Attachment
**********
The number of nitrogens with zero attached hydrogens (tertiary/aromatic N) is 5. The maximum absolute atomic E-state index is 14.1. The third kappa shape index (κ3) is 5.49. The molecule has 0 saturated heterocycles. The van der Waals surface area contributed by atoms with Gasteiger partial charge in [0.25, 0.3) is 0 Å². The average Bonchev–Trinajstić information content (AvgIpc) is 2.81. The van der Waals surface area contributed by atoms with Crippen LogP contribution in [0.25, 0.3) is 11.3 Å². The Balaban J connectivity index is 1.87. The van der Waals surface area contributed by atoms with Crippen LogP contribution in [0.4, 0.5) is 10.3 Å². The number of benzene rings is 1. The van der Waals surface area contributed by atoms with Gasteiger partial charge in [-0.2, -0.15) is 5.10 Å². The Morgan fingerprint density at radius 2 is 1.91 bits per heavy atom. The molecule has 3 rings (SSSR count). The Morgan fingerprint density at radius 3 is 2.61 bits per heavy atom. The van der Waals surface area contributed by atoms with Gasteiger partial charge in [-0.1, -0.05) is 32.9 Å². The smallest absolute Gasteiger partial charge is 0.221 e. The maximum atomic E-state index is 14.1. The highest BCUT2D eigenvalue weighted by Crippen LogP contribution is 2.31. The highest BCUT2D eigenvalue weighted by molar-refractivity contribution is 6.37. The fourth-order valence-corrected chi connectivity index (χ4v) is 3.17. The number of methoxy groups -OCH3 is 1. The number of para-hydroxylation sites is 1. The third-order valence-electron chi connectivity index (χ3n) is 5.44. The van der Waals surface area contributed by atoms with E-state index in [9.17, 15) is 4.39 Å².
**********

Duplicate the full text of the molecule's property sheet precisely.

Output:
The number of nitrogens with zero attached hydrogens (tertiary/aromatic N) is 5. The maximum absolute atomic E-state index is 14.1. The third kappa shape index (κ3) is 5.49. The molecule has 0 saturated heterocycles. The van der Waals surface area contributed by atoms with Gasteiger partial charge in [0.25, 0.3) is 0 Å². The average Bonchev–Trinajstić information content (AvgIpc) is 2.81. The van der Waals surface area contributed by atoms with Crippen LogP contribution in [0.25, 0.3) is 11.3 Å². The Balaban J connectivity index is 1.87. The van der Waals surface area contributed by atoms with Crippen LogP contribution in [0.4, 0.5) is 10.3 Å². The number of benzene rings is 1. The van der Waals surface area contributed by atoms with Gasteiger partial charge in [-0.2, -0.15) is 5.10 Å². The Morgan fingerprint density at radius 2 is 1.91 bits per heavy atom. The molecule has 3 rings (SSSR count). The Morgan fingerprint density at radius 3 is 2.61 bits per heavy atom. The van der Waals surface area contributed by atoms with Gasteiger partial charge in [-0.1, -0.05) is 32.9 Å². The smallest absolute Gasteiger partial charge is 0.221 e. The maximum atomic E-state index is 14.1. The highest BCUT2D eigenvalue weighted by Crippen LogP contribution is 2.31. The highest BCUT2D eigenvalue weighted by molar-refractivity contribution is 6.37. The fourth-order valence-corrected chi connectivity index (χ4v) is 3.17. The number of methoxy groups -OCH3 is 1. The number of para-hydroxylation sites is 1. The third-order valence-electron chi connectivity index (χ3n) is 5.44. The van der Waals surface area contributed by atoms with E-state index in [9.17, 15) is 4.39 Å².